2. The standard was not accepted by all or not communicated. The remedy: Seek agreement. Explain why it is important. Communicate it.

3. The standard is not being followed. The remedy: Enforce, within the team, the team’s agreements to itself. Listen to objections and evaluate them objectively. Every member of the team should be empowered to tell a colleague (or boss), “hey, remember what we agreed”. 

4. The conditions for meeting the standard have not been established. The remedy: Create them, iteratively through continuous improvement.

The last point may incur significant investment in changing processes or other structures. As a long-term investment, it will take time. Toyota, again, is famous for whittling its machine switch-over times from first from days to hours and eventually to minutes. But, the patience and discipline will reap rewards in the end.    

Despite it origins in manufacturing, “first time right” is not about over-engineering service organizations into robotic monstrosities. It’s also not about perfection. A standard need not be sky high to meet customer’s needs and expectations. “First time right” is a work ethic, indeed, a teamwork ethic. It’s a promise that a team makes to itself.


Notes

/1/ I couldn’t locate the original usage of “first time right”. The history of Lean/Agile, including TPS is rich. Ohno, Shewart, Deming, and Juran are just the most well known contributors. As my friend Jan has shown, its roots go back the early nineteenth century. See, most recently, Jan Fischbach, “150 Jahre Scrum,” Agile Verwaltung (blog), August 12, 2021, https://agile-verwaltung.org/2021/08/12/150-jahre-scrum/, and his series of short presentations on Lean’s leading thinkers at leanbase.de: https://leanbase.de/onlineacademy/lernmodule.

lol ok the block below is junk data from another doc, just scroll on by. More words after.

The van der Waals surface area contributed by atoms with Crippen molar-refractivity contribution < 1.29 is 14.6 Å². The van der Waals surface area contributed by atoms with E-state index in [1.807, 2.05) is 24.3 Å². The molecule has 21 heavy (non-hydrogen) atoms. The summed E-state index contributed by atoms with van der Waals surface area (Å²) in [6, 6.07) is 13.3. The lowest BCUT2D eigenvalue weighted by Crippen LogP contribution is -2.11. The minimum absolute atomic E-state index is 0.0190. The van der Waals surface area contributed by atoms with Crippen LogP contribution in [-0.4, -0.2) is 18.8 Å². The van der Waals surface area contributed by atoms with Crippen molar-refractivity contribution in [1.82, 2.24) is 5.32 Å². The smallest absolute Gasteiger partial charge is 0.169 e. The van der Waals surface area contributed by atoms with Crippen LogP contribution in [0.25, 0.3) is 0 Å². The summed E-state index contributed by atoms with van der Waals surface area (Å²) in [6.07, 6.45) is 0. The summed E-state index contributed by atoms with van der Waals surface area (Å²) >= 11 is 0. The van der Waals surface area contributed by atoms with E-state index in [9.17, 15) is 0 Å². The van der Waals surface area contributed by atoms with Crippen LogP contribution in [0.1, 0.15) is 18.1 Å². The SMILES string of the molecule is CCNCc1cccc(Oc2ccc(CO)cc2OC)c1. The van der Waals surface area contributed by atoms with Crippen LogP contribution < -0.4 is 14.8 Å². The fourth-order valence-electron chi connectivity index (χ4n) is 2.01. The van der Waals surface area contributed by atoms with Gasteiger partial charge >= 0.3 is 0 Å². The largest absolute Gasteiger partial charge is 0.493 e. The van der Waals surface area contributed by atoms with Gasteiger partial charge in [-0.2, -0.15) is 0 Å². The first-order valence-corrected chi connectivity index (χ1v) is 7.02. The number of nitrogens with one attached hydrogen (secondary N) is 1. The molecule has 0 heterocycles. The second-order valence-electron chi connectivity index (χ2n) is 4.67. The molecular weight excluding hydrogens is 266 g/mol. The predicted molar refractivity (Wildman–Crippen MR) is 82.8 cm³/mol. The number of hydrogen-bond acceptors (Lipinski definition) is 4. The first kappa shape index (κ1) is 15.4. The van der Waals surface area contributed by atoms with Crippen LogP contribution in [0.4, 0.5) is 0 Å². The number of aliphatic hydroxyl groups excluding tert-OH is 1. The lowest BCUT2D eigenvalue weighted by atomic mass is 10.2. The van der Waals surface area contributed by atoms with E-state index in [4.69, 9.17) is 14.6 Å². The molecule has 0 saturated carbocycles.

Some of the best literature on Lean: Taiichi Ohno, Toyota Production System: Beyond Large-Scale Production (Cambridge, Mass: Productivity Press, 1988); Jeffrey K. Liker and Karyn Ross, The Toyota Way to Service Excellence: Lean Transformation in Service Organizations (New York: McGraw-Hill Education, 2017); Jez Humble, Joanne Molesky, and Barry O’Reilly, Lean Enterprise (Beijing: O’Reilly, 2015); Mike Rother, Toyota Kata: Managing People for Improvement, Adaptiveness, and Superior Results (New York: McGraw Hill, 2010).

 /2/ There are cases where a subjective judgment may be the best measurement method available. Here, scoring methods are used to enhance the reliability. Service organizations get into trouble when they believe that quality is merely subjective. Waiting times, correctness and completeness of an order etc. can all be measured.

/3/ The current definition of the distance traveled by light in a vacuum in 1/299,792,485 of a second doesn’t have to be. We could have said “in two seconds”, which would have merely doubled it’s length.

/4/ Eric Ries, The Lean Startup: How Today’s Entrepreneurs Use Continuous Innovation to Create Radically Successful Businesses (Crown Business, 2011).

/5/ To err is human, of course. No human process can be expected to reach six sigma. But, we are talking here about repeatable errors and the fundamental attitude of improvement.  For an interesting “human sigma” approach, see John H. Fleming et al. “Manage Your Human Sigma” Harvard Business Review, (July–August 2005).